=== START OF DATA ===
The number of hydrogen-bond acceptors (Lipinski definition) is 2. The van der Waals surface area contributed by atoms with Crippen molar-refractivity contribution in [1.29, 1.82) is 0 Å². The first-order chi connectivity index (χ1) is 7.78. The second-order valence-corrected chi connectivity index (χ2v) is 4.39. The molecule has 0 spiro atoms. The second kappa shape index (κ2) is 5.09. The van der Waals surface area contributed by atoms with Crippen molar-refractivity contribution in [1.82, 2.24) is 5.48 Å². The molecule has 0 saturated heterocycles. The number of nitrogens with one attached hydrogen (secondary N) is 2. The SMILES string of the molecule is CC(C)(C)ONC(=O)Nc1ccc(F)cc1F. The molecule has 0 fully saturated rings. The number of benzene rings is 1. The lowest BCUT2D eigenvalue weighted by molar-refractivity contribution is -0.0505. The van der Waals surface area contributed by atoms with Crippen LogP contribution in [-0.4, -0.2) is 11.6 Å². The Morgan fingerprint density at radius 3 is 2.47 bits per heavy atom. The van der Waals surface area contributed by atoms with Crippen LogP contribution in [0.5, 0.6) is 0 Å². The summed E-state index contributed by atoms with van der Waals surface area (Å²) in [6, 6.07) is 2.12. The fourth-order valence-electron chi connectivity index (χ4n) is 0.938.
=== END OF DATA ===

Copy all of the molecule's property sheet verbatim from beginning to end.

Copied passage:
The number of hydrogen-bond acceptors (Lipinski definition) is 2. The van der Waals surface area contributed by atoms with Crippen molar-refractivity contribution in [1.29, 1.82) is 0 Å². The first-order chi connectivity index (χ1) is 7.78. The second-order valence-corrected chi connectivity index (χ2v) is 4.39. The molecule has 0 spiro atoms. The second kappa shape index (κ2) is 5.09. The van der Waals surface area contributed by atoms with Crippen molar-refractivity contribution in [1.82, 2.24) is 5.48 Å². The molecule has 0 saturated heterocycles. The number of nitrogens with one attached hydrogen (secondary N) is 2. The SMILES string of the molecule is CC(C)(C)ONC(=O)Nc1ccc(F)cc1F. The molecule has 0 fully saturated rings. The number of benzene rings is 1. The lowest BCUT2D eigenvalue weighted by molar-refractivity contribution is -0.0505. The van der Waals surface area contributed by atoms with Crippen LogP contribution in [-0.4, -0.2) is 11.6 Å². The Morgan fingerprint density at radius 3 is 2.47 bits per heavy atom. The van der Waals surface area contributed by atoms with Crippen LogP contribution in [0.5, 0.6) is 0 Å². The summed E-state index contributed by atoms with van der Waals surface area (Å²) in [6, 6.07) is 2.12. The fourth-order valence-electron chi connectivity index (χ4n) is 0.938.